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Primary Sources


In 2008, The University of Texas at Austin offered its first course on Vietnamese Americans taught by Dr. Linda Ho Peche, then a graduate student in the Department of Anthropology. She collaborated with The Vietnamese American Heritage Foundation on an oral history project and exhibit. In the process, her students gained valuable skills in oral history interviewing by listening to people's life stories and the ways in which the VAHF was working to tell a collective story about Vietnamese in the diaspora.

Public exhibits and events were collaboratively organized with The Bob Bullock Texas State History Museum, the Austin History Center, Rice University, and The University of California at Irvine. Funding by the Union of North American Student Associations propelled the project to a national level. Nationwide and beyond, The Vietnamese American Heritage Foundation volunteers began holding training sessions and interviewing their parents, neighbors and community members, resulting in the collection of hundreds of additional oral history interviews. These oral histories are accessible here on The Vietnamese in the Diaspora Digital Archive. 


Please note that this is a collection of grassroots interviews conducted by a small, non-profit organization. The purpose was to empower everyday people to tell their stories and craft their own narratives about their life experiences. In many instances, second generation Vietnamese Americans are interviewing their elders. Please forgive the varying quality of sound, video and interviewing abilities, as this was a volunteer project. The fact that this has been a grassroots, self-taught effort could be one of the archive's strengths, as it give us an insight into the process of how individuals and this community organization are crafting  stories and an identity as a diasporic community.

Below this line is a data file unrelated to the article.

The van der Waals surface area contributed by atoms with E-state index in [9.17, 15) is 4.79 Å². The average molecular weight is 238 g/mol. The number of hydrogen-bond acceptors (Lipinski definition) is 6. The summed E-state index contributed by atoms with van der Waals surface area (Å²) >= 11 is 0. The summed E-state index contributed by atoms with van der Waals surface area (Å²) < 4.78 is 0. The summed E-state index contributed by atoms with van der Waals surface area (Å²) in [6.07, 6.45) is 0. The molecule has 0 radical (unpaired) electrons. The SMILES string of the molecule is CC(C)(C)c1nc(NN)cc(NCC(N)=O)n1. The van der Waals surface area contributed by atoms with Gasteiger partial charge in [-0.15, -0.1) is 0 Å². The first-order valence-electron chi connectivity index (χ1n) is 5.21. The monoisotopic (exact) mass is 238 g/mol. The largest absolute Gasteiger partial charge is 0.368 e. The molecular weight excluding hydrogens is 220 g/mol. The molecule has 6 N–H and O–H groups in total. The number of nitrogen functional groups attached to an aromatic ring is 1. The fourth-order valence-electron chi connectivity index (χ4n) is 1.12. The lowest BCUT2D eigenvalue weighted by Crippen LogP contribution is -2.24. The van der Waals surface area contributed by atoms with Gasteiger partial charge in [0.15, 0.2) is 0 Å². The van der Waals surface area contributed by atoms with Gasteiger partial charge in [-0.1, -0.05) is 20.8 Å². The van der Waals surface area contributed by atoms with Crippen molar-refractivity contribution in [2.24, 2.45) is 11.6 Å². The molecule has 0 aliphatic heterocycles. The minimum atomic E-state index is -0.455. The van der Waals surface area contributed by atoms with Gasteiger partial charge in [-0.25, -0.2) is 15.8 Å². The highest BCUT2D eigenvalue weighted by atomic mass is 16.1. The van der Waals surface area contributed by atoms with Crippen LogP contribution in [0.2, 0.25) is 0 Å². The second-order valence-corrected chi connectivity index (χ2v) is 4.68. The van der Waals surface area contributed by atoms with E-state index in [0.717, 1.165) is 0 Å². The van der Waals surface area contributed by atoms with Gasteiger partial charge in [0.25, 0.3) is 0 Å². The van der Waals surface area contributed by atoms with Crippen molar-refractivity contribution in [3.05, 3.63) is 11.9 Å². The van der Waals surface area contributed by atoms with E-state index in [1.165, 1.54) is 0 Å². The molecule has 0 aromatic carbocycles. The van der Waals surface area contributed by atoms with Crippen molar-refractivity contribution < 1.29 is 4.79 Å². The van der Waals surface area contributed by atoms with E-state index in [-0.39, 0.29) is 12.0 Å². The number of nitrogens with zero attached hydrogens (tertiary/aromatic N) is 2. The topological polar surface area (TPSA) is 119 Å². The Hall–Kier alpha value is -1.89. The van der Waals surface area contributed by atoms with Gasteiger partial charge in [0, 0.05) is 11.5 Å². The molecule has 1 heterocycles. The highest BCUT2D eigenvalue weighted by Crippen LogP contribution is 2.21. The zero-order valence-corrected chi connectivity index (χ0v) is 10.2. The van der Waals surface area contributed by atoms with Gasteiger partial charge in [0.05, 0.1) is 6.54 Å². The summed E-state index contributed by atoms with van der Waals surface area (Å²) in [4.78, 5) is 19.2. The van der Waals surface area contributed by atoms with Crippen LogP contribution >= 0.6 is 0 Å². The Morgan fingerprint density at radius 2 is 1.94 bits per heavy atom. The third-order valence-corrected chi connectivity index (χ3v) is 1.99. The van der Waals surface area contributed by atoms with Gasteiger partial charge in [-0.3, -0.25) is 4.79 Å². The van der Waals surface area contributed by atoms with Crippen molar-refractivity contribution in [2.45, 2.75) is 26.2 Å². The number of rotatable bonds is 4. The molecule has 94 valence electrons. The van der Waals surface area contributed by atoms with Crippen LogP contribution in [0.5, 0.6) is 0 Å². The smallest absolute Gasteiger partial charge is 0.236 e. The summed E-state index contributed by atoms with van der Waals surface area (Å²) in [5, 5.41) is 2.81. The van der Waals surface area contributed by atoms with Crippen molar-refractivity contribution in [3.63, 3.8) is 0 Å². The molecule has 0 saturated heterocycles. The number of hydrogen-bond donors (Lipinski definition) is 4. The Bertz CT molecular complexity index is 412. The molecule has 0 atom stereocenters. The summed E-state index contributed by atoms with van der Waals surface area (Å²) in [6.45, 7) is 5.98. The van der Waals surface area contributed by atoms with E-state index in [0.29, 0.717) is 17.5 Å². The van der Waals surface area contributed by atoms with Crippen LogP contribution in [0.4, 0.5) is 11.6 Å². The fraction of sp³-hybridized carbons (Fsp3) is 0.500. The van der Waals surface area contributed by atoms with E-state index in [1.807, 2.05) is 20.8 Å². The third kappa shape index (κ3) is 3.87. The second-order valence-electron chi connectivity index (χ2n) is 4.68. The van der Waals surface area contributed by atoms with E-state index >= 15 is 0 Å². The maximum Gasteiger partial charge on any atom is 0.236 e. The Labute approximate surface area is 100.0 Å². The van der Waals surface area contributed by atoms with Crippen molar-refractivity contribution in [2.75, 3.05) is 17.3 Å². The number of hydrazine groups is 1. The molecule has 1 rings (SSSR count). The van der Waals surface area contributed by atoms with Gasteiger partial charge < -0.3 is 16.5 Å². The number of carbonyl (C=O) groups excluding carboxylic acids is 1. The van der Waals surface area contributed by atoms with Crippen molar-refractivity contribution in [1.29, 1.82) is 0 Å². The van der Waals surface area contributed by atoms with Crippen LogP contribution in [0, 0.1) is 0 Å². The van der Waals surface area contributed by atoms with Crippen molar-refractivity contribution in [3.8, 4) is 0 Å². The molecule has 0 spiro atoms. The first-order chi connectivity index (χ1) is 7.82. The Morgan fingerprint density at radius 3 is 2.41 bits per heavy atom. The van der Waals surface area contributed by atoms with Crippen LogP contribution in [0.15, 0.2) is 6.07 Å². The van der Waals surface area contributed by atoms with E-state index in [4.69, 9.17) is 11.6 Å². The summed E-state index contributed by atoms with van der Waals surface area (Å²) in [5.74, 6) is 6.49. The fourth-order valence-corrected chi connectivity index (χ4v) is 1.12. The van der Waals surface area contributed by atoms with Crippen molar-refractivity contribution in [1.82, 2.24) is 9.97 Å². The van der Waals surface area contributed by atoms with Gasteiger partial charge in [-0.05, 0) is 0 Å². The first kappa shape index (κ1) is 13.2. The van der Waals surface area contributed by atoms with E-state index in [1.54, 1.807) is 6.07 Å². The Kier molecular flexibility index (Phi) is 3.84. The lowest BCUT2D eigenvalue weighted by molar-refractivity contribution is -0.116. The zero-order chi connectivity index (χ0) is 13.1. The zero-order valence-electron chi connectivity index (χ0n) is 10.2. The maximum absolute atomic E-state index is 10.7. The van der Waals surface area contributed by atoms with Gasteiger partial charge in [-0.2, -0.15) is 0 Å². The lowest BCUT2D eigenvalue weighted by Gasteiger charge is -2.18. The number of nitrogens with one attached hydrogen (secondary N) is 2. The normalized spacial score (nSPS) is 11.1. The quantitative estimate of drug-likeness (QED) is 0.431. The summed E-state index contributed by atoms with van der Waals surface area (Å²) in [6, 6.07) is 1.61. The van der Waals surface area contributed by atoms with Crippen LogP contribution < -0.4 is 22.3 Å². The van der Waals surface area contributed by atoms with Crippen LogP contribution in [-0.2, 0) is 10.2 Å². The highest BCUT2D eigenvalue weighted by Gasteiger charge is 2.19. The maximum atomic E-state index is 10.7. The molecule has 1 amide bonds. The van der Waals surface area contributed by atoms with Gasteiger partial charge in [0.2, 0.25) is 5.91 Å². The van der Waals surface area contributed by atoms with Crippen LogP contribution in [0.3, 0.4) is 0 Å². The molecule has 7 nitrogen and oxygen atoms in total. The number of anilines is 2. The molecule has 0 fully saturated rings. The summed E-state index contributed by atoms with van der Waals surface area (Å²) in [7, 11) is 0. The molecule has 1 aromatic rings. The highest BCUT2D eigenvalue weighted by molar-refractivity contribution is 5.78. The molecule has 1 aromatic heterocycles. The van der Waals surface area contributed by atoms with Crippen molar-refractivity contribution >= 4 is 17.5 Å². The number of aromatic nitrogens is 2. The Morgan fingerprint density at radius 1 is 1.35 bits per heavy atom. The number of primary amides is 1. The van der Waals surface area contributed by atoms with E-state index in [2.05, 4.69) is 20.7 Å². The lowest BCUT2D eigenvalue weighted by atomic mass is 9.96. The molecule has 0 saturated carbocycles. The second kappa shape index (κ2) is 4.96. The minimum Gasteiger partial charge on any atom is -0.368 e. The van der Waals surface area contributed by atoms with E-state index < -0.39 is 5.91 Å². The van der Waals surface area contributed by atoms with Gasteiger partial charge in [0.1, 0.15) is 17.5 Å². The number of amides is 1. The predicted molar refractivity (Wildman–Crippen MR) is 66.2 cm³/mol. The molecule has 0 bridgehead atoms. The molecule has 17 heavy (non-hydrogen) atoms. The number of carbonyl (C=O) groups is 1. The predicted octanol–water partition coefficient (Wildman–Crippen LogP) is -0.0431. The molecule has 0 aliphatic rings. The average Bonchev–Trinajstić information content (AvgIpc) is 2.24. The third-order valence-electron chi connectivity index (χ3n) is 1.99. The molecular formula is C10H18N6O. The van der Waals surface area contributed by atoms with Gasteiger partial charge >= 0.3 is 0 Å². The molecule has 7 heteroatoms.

The transcripts that populate this archive were all conducted by students, family, community volunteers and rarely, paid transcribers, and as such, they may differ substantially. Some transcripts stay true as much as possible to the interviewee's original speech. Others may have been altered slightly to edit out false starts, repetitions or grammatical inconsistencies to make them more readable. While there was some attempt at an overarching guideline, the fact is that this has been a grassroots effort and a labor of love for many volunteers over many years, thus, it has been impossible to achieve uniformity. We ask that you forgive such inconsistencies.

Also note that diacritics have been used in the spelling of some names and not others; this has been done according to the interviewee's preference. Please note that because Vietnamese is a tonal language with diacritics to mark tonality, two names that may seem similar when the diacritics are dropped, could in fact be two distinct names.

"Oral historians generally agree that a transcript only approximates what has been recorded. Anyone who has ever looked at a transcript will know what I mean – transcripts are generally replete with false starts, verbal crutches, non sequitur, incomplete sentences, poorly transitioned leaps from topic to topic, and other forms of expression..." taken from Linda Shopes, “Editing Oral History For Publication,” Oral History Forum d’histoire orale 31 (2011).